Right place, right time. I hadn’t been in this particular area of the glacier for about a month, so I knew this structure was likely to be still around but neither its condition nor at which time we would arrive there. It all lined up, the sun was in the perfect spot and just enough meltwater on the ice to make a perfect mirror. What a place to discover!

(from yesterday’s full-day ice cave tour — shot handheld with Sony A7C + Sigma 20/1.4)

VAKINN Certified!

I am very proud to announce that we have received the VAKINN quality and environmental certification for tourism in Iceland!

This is a huge step for us and puts us in the company of a small number of companies that are dedicated to the highest standards in environmentalism and quality – at this time only about 50 companies across Iceland have received this certification. We decided to take it one step at a time and have our tours certified at first, but are also considering expanding the certification to our guest house and are actively working towards the silver and gold environmental standards.

Of course a certification is one thing and what happens “on the ground” may be different – in many ways working toward this goal has not essentially changed the way I guide and operate my tours, but the guidance of the quality program certainly provides a bit more structure to some processes that were handled more implicitly. I am very thankful to the certifying agency Tún ehf. for their valuable feedback we received during the certification process.

No more open slots for ice cave tours

I have no more open dates for any ice cave tours this season. My calendar is completely full until late March, with waiting lists for some dates.

Due to the warming temperatures and expected deterioration of the ice caves I will not accept additional bookings for the final week of March or into April.

This may change again as we get closer and the development of the cave becomes clear, so dates may open up again but I am not very hopeful given the very warm temperatures we are seeing at the moment.

My spring / summer tours will become available in the next weeks, too.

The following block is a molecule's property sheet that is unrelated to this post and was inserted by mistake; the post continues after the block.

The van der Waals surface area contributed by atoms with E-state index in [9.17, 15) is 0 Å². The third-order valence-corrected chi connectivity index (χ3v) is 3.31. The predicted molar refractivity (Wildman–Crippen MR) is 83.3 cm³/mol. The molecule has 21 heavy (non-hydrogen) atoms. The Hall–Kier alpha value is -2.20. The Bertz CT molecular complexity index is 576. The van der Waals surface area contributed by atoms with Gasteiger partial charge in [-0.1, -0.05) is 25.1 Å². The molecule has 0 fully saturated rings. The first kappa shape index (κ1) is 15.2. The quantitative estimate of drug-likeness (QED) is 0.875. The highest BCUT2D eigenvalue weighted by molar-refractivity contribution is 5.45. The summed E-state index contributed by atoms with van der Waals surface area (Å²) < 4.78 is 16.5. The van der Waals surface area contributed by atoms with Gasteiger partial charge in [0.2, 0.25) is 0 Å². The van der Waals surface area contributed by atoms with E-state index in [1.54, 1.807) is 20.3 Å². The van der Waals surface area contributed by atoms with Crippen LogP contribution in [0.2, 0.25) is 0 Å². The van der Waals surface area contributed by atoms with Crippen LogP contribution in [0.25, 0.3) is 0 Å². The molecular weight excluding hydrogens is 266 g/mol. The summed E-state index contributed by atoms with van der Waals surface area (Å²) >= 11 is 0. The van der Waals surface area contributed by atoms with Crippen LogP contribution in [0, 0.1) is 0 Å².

Unfortunately the bookings system seems to currently have a bit of a glitch and shows days in the calendar as available even though they are in fact fully booked — so when one then goes ahead and selects that day it gets confused and fails to present any open departure times.

I apologize for the inconvenience, and am working on getting that fixed but haven’t found a workable solution so far.

The next guaranteed available date as of right now (Feb 17th) is March 23rd.

Ice Climbing!

I’ve had some fantastic ice climbing tours recently with very talented clients. The waterfalls aren’t quite ready yet after a very warm and wet November, but of course perfect ice can be found on the glacier pretty much year round – and with clear skies, calm and cold weather conditions were close to perfect! We were so busy climbing that I didn’t even manage to take a single “action” picture, but here is one from our way back that at least gives you an idea of the amazing weather we enjoyed. It rarely gets better than this…

Safety Plan Updates

Our safety plan is a living document. It is updated whenever we identify aspects that could be improved, and in recent conversations with Tún, our certifying agent for the VAKINN quality standards, we received some valuable feedback that we have immediately begun to incorporate.

Safety Plan 2.4.1 – ENGLISH

Öryggisáætlun 2.4.1 – ÍSLENSKA

COVID-19 Guidelines

We have put together a dedicated page with information on how we are addressing the spread of the new Coronavirus (COVID-19). If you have any questions, please do not hesitate and reach out to us!

Around Vestrahorn

The Vestrahorn hike is now finally available for online booking! Did this tour a few times already this fall and we were always blessed with amazing weather. The way I have laid out the tour it can be done as a half-day point-to-point hike from Papós over to Stokksnes, or we can traverse the Kex mountain pass and circle back to Papós. This is actually not that much longer, but going up the loose scree slopes to Kex after a few hours of hiking can be pretty tough. The usual way to do the entire loop is to come up from Papós first (where the slopes are much gentler) and come down over the loose scree, but I prefer the flexibility of starting along the coastline and then always having the option of taking Kex to loop back or just staying low and arranging pickup from Stokksnes.

In any case, it is such a great way to explore the rugged coastline in my neighborhood.